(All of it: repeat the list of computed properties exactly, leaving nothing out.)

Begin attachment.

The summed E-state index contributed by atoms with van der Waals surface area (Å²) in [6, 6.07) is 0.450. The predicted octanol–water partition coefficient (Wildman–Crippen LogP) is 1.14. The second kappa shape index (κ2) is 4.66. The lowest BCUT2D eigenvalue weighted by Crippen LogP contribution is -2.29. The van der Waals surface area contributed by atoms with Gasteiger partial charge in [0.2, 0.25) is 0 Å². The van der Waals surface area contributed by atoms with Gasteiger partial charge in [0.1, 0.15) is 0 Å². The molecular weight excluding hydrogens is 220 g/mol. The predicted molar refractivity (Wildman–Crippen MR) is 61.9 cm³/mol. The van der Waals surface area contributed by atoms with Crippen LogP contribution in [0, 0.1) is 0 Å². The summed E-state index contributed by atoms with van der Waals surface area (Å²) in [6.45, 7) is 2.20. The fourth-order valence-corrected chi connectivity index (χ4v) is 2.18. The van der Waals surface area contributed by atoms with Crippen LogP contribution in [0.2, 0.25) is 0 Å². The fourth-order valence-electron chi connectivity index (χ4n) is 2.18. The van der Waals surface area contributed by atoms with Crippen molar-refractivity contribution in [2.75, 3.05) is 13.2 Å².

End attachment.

The summed E-state index contributed by atoms with van der Waals surface area (Å²) in [6, 6.07) is 0.450. The predicted octanol–water partition coefficient (Wildman–Crippen LogP) is 1.14. The second kappa shape index (κ2) is 4.66. The lowest BCUT2D eigenvalue weighted by Crippen LogP contribution is -2.29. The van der Waals surface area contributed by atoms with Gasteiger partial charge in [0.2, 0.25) is 0 Å². The van der Waals surface area contributed by atoms with Gasteiger partial charge in [0.1, 0.15) is 0 Å². The molecular weight excluding hydrogens is 220 g/mol. The predicted molar refractivity (Wildman–Crippen MR) is 61.9 cm³/mol. The van der Waals surface area contributed by atoms with Crippen LogP contribution in [0, 0.1) is 0 Å². The summed E-state index contributed by atoms with van der Waals surface area (Å²) in [6.45, 7) is 2.20. The fourth-order valence-corrected chi connectivity index (χ4v) is 2.18. The van der Waals surface area contributed by atoms with Crippen LogP contribution in [0.2, 0.25) is 0 Å². The fourth-order valence-electron chi connectivity index (χ4n) is 2.18. The van der Waals surface area contributed by atoms with Crippen molar-refractivity contribution in [2.75, 3.05) is 13.2 Å².